I wouldn't recommend leverage to 99% of investors out there. Perhaps the best leverage is buying long-term in the money LEAPs since you have your maximum downside covered.

  6. DGI,

    I feel like Mr. Market can be even more of a beast than usual when you buy on margin. If you're good at it and can somehow see some of those fluctuations better than others, maybe this is a good strategy but I think just like you, it's a little too risky. This is especially true if you're a hair away from FIRE.

    -Dividend Monster

    1. Yes, it is too risky for the ordinary investor to play with fire (margin)

  7. I thought you sold dividend cuts like KMI and COP. What did I miss?

    1. I sold everything except for a very small number of shares in an account I have - It would be too expensive to sell them, and buy something else with proceeds.

  8. Margin is only doable when prices have melted down and you think prices don't have much further downside. If your margin of safety on the downside is low, margin can be OK. To further decrease the risk of a margin call, index futures and single stock futures may be preferred over straight up buying stock.

    1. I wouldn't recommend leverage to 90-99% of investors out there. I think most are terrible at timing ( myself included).

      Perhaps the best leverage is buying long-term in the money LEAPs since you have your maximum downside covered.

      But if you are good at uncovering great bargains at close to their lowest prices, it may make sense to lever up. This might work if you do not have too much money to begin with ( say less than $30K - $40K), so the risk of "blowing up" is not as life-altering.

      Derek Foster levered up on Altria in 1999, which was one of the reasons he was able to retire early.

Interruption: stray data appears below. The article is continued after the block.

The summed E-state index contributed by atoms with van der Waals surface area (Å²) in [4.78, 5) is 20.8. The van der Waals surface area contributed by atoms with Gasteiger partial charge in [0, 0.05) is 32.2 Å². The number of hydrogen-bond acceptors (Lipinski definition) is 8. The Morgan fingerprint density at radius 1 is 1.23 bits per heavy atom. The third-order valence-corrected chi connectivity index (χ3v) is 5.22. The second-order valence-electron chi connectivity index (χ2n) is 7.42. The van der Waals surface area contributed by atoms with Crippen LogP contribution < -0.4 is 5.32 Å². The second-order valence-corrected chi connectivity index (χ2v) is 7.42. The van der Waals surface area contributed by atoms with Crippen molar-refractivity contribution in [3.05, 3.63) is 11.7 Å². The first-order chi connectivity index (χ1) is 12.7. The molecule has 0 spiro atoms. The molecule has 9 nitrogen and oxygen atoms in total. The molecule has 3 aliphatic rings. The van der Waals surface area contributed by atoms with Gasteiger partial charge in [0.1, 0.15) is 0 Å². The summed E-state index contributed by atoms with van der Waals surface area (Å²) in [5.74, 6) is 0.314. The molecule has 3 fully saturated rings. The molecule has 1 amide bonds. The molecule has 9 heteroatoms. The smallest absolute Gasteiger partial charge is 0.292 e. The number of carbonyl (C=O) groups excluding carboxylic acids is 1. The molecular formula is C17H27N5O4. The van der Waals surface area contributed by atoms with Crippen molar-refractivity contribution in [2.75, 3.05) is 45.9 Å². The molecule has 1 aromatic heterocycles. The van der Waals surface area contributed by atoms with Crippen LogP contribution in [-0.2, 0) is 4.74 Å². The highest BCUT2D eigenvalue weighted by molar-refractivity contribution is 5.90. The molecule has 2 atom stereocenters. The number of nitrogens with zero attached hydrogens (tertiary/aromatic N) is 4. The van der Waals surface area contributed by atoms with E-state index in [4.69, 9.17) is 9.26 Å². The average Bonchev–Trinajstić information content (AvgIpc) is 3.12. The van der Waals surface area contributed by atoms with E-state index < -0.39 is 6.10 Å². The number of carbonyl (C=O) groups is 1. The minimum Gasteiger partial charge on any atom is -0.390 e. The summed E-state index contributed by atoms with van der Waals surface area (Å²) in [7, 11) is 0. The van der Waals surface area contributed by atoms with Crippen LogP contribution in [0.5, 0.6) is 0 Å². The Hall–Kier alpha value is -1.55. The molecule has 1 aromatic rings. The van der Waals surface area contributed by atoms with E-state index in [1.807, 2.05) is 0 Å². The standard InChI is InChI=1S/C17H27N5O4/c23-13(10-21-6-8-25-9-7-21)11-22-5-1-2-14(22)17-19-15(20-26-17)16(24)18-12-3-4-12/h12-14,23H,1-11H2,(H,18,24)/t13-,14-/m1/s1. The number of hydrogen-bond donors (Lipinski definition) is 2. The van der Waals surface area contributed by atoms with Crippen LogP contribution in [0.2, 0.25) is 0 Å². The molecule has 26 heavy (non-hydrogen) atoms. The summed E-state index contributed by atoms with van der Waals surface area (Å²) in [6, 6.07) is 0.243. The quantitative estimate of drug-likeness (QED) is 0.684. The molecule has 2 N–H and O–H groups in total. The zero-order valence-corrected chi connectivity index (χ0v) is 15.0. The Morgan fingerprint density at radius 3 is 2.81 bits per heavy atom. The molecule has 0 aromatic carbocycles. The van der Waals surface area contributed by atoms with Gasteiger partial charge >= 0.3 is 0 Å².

But if you are close to retirement, it may not be worth your while.

  9. Today, Margin leverage with majority of DGI stocks overvalued would be a risk I would not take being retired.

  10. Life is complicated enough. Thanks for trying this out and giving us your thoughts on it DGI.

  11. Hi DGI
    I am up in Canada so I do not know if all the taxation rules are the same.
    I run a HELOC for investment purposes only. As it is for investment all interest payments can be deducted against dividends to get a "net" payout.
    In 2015 I had >$17.5K divs (all CDN$) and <$4K in interest payment. So a net return of $13.5K which is automatically applied to the HELOC by the bank. All things staying the same (i.e. Stock values) this means my net worth has increased by $13.5K last year. Without me really doing anything, other than picking the right stocks.
    Like anyone else, my stokc picks are not always risers. The oil patch was a slippery slope last year and I sold off some losers for tax purposes (capital lose).
    So far I have been lucky with the majority of my stock picks. You can not be too squemish though. The portfolio value actually dropped below the HELOC value early this year, first time that happened, but has now recovered to some $12K above portfolio value. And the divs keep rolling in to pay the interest charges and reduce the principal.

    It is not for everyone. The frying pan does get hot at times but it has worked out for me -- so far.


  12. A lot of income oriented closed end funds use leverage. At current interest rates on both assets and leverage, a nice discount to net asset value, and 1/3 leverage, they can pay 10%. What could go wrong? We either know that or could read the risk factors in the prospectus or just roll the dice. The advantages? It can be done by low IQ investors, instead of the IB strategy, which is only recommended to the 1 in 100 investors who are uber DGI investors and know exactly what they are doing, are good at market timing, will never panic, etc. And, these are always diversified within asset class and can be further diversified by spreading it among asset classes.